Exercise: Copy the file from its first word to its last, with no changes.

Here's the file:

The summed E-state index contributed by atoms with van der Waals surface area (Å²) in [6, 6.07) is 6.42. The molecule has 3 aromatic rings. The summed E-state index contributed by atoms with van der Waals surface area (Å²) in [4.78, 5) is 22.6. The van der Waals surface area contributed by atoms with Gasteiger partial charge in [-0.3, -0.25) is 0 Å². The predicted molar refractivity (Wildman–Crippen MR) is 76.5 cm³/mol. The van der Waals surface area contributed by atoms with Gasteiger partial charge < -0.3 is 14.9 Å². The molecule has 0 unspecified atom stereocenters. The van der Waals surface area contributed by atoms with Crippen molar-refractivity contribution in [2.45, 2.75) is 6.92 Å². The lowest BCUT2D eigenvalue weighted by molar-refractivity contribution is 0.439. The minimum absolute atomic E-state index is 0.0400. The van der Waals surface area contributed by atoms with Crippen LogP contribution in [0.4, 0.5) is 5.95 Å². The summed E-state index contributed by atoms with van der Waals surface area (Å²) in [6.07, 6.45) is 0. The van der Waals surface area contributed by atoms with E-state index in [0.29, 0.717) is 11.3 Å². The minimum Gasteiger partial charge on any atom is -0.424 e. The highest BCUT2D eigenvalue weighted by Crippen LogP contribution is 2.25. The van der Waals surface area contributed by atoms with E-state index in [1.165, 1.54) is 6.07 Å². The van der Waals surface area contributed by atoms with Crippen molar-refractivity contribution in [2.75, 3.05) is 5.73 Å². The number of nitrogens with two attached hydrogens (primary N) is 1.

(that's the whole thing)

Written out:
The summed E-state index contributed by atoms with van der Waals surface area (Å²) in [6, 6.07) is 6.42. The molecule has 3 aromatic rings. The summed E-state index contributed by atoms with van der Waals surface area (Å²) in [4.78, 5) is 22.6. The van der Waals surface area contributed by atoms with Gasteiger partial charge in [-0.3, -0.25) is 0 Å². The predicted molar refractivity (Wildman–Crippen MR) is 76.5 cm³/mol. The van der Waals surface area contributed by atoms with Gasteiger partial charge < -0.3 is 14.9 Å². The molecule has 0 unspecified atom stereocenters. The van der Waals surface area contributed by atoms with Crippen molar-refractivity contribution in [2.45, 2.75) is 6.92 Å². The lowest BCUT2D eigenvalue weighted by molar-refractivity contribution is 0.439. The minimum absolute atomic E-state index is 0.0400. The van der Waals surface area contributed by atoms with Crippen LogP contribution in [0.4, 0.5) is 5.95 Å². The summed E-state index contributed by atoms with van der Waals surface area (Å²) in [6.07, 6.45) is 0. The van der Waals surface area contributed by atoms with E-state index in [0.29, 0.717) is 11.3 Å². The minimum Gasteiger partial charge on any atom is -0.424 e. The highest BCUT2D eigenvalue weighted by Crippen LogP contribution is 2.25. The van der Waals surface area contributed by atoms with E-state index in [1.165, 1.54) is 6.07 Å². The van der Waals surface area contributed by atoms with Crippen molar-refractivity contribution in [2.75, 3.05) is 5.73 Å². The number of nitrogens with two attached hydrogens (primary N) is 1.